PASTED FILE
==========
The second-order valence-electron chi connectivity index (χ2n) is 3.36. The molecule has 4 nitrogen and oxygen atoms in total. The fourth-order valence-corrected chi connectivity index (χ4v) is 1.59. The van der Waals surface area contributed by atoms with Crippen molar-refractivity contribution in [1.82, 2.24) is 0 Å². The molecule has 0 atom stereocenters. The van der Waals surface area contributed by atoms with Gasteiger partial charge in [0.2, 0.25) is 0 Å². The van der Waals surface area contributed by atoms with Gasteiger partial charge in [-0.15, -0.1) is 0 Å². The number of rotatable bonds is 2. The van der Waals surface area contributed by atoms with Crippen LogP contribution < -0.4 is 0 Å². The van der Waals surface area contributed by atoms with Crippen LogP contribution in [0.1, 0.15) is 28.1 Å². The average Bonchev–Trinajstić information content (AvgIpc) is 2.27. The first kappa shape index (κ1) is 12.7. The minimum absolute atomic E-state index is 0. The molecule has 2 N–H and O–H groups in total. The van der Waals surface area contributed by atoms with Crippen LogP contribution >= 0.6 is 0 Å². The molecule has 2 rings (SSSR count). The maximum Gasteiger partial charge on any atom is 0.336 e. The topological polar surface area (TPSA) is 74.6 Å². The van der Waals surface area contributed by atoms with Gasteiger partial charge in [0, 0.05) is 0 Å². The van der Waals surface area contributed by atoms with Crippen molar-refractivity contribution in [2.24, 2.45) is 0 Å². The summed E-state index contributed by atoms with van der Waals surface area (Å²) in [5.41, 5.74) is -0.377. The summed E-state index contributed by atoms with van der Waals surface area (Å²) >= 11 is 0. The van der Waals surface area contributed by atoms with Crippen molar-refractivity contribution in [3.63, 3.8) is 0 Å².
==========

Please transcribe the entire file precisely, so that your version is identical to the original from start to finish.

The second-order valence-electron chi connectivity index (χ2n) is 3.36. The molecule has 4 nitrogen and oxygen atoms in total. The fourth-order valence-corrected chi connectivity index (χ4v) is 1.59. The van der Waals surface area contributed by atoms with Crippen molar-refractivity contribution in [1.82, 2.24) is 0 Å². The molecule has 0 atom stereocenters. The van der Waals surface area contributed by atoms with Gasteiger partial charge in [0.2, 0.25) is 0 Å². The van der Waals surface area contributed by atoms with Gasteiger partial charge in [-0.15, -0.1) is 0 Å². The number of rotatable bonds is 2. The van der Waals surface area contributed by atoms with Crippen LogP contribution < -0.4 is 0 Å². The van der Waals surface area contributed by atoms with Crippen LogP contribution in [0.1, 0.15) is 28.1 Å². The average Bonchev–Trinajstić information content (AvgIpc) is 2.27. The first kappa shape index (κ1) is 12.7. The minimum absolute atomic E-state index is 0. The molecule has 2 N–H and O–H groups in total. The van der Waals surface area contributed by atoms with Crippen LogP contribution >= 0.6 is 0 Å². The molecule has 2 rings (SSSR count). The maximum Gasteiger partial charge on any atom is 0.336 e. The topological polar surface area (TPSA) is 74.6 Å². The van der Waals surface area contributed by atoms with Gasteiger partial charge in [0, 0.05) is 0 Å². The van der Waals surface area contributed by atoms with Crippen molar-refractivity contribution in [2.24, 2.45) is 0 Å². The summed E-state index contributed by atoms with van der Waals surface area (Å²) in [5.41, 5.74) is -0.377. The summed E-state index contributed by atoms with van der Waals surface area (Å²) >= 11 is 0. The van der Waals surface area contributed by atoms with Crippen molar-refractivity contribution in [3.63, 3.8) is 0 Å².